Choosing your cloud hosting provider is an important decision. How to choose the correct provider depends on what your priorities are concerning your data and your computing needs.
Cloud Driver: Features vs Price
Often a hosting provider will offer all you ever need, but at a price that s not sustainable. Sometimes the price may be perfect, but there are a few missing features.
It all comes down to what your priorities are as a business. If cost is no object and you are planning on using at least some of the features of the more expensive provider, by all means do a case study and compare the cost vs features. Often, such a comparison shows you either that you can only use that cloud provider as no one else can or will provide those features. In this case, you are increasing risk due to vendor lock in.
Do some research and investigate alternative providers. Often the less featured providers are planning to increase their feature offerings, but need to see interest before proceeding.
Introducing a new feature needs research and costs a lot as any new feature needs to be fully integrated into the current cloud ecosystem. Anything else leads to prohibitive resource abuse as non-standard features are high risk-low reward for the cloud provider.
This is because new features are often tied to a small pool of developers and will have little support and no integration. Should one or two developers leave, this feature may be abandoned and have no future.
Any feature worth offering will be properly planned, integrated and supported. This is not to say that trial features should not be tried out, but keep tabs on how active the uptake on such a product is and what future interest there is.
Cloud Driver: Data vs Application
Where is you data in relation to your application ? If your cloud provider hosts your application and the data used by that application is on premise, it may work if the provider is in the same
country as your application. If your data and application are on different continents, the delay (latency) between application and data may be so large that the application does not run properly.
This is not even taking into account possible legislative requirements around keeping company data within your country or around the protection of personal information. At Host Africa we host all our data in South Africa. Legislative requirements are thus not an issue. We have options to host within the EU as well and these are clearly differentiated, thus there is no ambiguity. Our Online Backup currently stores the data in the EU (well encrypted) but will be moving to South Africa within the next 6 months as the product gains traction.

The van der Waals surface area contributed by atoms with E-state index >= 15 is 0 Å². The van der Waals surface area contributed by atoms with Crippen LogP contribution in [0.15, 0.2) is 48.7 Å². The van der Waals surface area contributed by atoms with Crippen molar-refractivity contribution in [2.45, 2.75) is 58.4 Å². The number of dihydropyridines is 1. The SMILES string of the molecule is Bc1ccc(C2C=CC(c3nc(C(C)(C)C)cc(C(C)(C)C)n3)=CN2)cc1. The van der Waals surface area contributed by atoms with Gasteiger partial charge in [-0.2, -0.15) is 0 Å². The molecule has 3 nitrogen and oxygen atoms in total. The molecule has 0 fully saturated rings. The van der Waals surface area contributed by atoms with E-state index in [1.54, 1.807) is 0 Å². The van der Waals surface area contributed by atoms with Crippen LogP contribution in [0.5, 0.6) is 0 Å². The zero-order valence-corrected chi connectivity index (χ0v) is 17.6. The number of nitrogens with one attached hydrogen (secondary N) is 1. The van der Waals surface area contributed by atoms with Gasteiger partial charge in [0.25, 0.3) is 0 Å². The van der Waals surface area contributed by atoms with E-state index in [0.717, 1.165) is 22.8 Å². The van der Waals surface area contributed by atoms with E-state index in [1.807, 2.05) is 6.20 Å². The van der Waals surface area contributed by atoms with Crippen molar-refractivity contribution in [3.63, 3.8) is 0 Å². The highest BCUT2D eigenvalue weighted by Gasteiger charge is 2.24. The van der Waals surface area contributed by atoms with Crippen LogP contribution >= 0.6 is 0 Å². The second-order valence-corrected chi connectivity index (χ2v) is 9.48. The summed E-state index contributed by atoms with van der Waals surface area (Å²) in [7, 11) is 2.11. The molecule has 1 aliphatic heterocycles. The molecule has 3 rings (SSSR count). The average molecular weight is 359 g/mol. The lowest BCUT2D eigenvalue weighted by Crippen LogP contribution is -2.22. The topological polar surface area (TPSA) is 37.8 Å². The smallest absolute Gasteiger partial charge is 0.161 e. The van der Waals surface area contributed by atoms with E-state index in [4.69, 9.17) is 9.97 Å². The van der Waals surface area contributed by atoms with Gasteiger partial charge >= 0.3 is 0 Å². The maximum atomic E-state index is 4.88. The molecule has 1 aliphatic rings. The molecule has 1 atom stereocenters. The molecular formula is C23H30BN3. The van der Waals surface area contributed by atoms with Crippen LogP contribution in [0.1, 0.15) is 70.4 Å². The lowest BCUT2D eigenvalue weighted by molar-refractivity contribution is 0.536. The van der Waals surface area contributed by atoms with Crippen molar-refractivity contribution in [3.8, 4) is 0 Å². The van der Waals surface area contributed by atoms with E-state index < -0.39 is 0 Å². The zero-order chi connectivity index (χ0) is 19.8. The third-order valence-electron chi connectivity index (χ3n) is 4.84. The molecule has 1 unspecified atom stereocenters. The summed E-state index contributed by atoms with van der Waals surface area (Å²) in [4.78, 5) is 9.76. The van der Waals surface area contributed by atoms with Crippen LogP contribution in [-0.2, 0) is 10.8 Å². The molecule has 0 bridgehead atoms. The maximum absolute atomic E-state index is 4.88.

Some data and application combinations are so connected and data heavy that you cannot run them in separate environments. You then have to choose your cloud provider according to their ability to host both or decide to keep it all in-house.
Cloud Driver: CAPEX vs OPEX
The current break-even point between cloud and on-premise hosting is around R250 – R300 ($20-$25) per server per month.
This assumes that: a.) You already employ virtualisation on site at an average density of 30 Virtual servers per hardware server and b.) Have a write-off period of around 48 months per server. Cost of connectivity is also taken into account.
IT staff costs are NOT brought in as it does not matter where your servers are. On premise or in the cloud – you still need IT skills to properly manage them. With cloud hosting, your computing costs are largely Operation Expenses (OPEX). These can often be dynamically reduced if the company no longer has a need for a server.
On premise equipment is usually a Capital Expenditure (CAPEX). These can not be reduced according to demand. It is also a large capital outlay on a depreciating asset that needs to be maintained and eventually replaced. These hidden costs are all carried by the cloud provider.
Cloud Driver: Business Size or Growth
If your business is still small and growing, capital expenditure is best allocated to product or marketing. Your IT costs should be kept to a minimum. The best way to do this is by hosting your services in the cloud as this allows you pay for your IT on a monthly basis. It also allows your IT to grow as your business grows.
If you buy your own servers, you have 2 problems:
- You have a large expense early in your business which rapidly depreciates
- You have a fixed amount of IT infrastructure which may be outgrown faster than you can afford to upgrade it
Cloud Computing alleviates both these issues. At Host Africa, we understand business growth and needs and offer packages to fit your needs and support staff who understand.
Happy Hosting !